As much as we can love to think otherwise, humans are animals. All of you! This thought intrigues me greatly, and one of the reasons why I'll explore in this post. It isn't intended as a piece of academia, so I won't be referencing, but it is based on my current understanding, observations and thoughts. You don't have to agree, but it is intended to provoke thought and discussion. I am also incredibly privileged to live in a fit and healthy body, so am aware that some of the statements stem from that. The post talks about trauma, so if this is in anyway going to be upsetting please do not read. Anyway, let's get on with being an animal.
Look at animals. If you have a pet, observe them closely. Watch wildlife documentaries with intrigue and amazement. All animals have a period of learning after birth, where they will learn the fundamentals for survival. From then on, they learn through their environment and daily lives. Watch a cheetah run. It's designed to run fast, it doesn't spend its time learning to run fast and adapting its technique. A rhinoceros is incredibly strong, it doesn't weight train to get stronger. Everything an animal is, is a product of evolution and its environment. The same applies to humans. We have evolved into this incredible species and our body is a product of our environment.
We are very efficient animals. If we don't use something in the body, we slowly lose that function, because why would the body waste the energy using something that doesn't seem needed? The same applies in the other direction; if we use something often it becomes increasingly developed. We are remarkably adaptable, but with it being in both directions it can have a positive and a negative effect. Our lives used to be hunting and gathering, so we utilised all of our body's tools for this purpose. Part of human's efficiency is making things easier for ourselves with tools. I don't think we are a lazy species, but an efficient one. What has happened over time is that we have made our lives easier and easier, to the point we are no longer using our bodies in the way nature intended.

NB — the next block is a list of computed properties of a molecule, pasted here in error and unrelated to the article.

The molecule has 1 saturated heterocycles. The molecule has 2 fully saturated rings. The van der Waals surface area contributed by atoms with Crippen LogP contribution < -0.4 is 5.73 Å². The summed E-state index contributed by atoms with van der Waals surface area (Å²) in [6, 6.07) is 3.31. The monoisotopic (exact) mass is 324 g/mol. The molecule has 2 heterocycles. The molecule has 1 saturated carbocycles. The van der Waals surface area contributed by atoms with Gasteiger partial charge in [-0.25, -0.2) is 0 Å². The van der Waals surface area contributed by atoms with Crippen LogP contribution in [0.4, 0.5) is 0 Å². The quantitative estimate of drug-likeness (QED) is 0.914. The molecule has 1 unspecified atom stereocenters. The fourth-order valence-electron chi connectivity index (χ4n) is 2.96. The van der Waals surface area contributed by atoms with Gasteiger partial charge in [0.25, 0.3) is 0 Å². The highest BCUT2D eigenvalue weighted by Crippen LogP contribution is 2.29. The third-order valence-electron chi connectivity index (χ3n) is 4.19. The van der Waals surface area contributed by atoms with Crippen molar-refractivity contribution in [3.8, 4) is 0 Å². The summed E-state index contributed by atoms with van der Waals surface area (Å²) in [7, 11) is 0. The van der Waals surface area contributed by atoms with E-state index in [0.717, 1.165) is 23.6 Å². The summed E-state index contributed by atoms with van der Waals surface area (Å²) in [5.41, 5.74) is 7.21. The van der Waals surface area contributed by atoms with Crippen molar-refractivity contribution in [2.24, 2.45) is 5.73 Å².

We designed chairs so that we could sit without supporting ourselves. We designed footwear, initially to protect the sole of the foot, and increasingly to take over the body's role of stability and cushioning. Our food is delivered to our door, sometimes even already made for us. As our lives get busier and busier, with often seemingly mundane tasks, we seek to save time in every area of our lives. This results in us often using our bodies less. This is why we then need to use up some of our precious time to exercise daily.
Exercise is a great injury preventative and rehabilitation. So why don't animals need exercise? When does an animal get injured in the wild? Under the attack of a predator, sometimes in an accident with something unnatural created by humans. I am yet to see on a David Attenborough show, an animal twist its ankle on a rock or similar. Simply put, injuries happen when we exceed our potential. Animals rarely do this, because their potential is matched to their environment, but I would also suggest they are much more in touch with what their potential is. That cheetah doesn't think I need to run 1 second faster over 100 metres and then strain a muscle. Animals can't; injury would quite often lead to death as they cannot feed themselves.
Another environmental factor that causes humans problems is trauma. Every animal including us can suffer with trauma. It is a horrible, horrific part of life that we can have to go through great suffering. Some unfortunately never recover, but latest research into those that do has been shown that we become more resilient and compassionate. Why does it cause so many problems then? Quite often our thinking brain overrides our reptilian brain. Watch the video of the impala below. It has a happy ending I promise!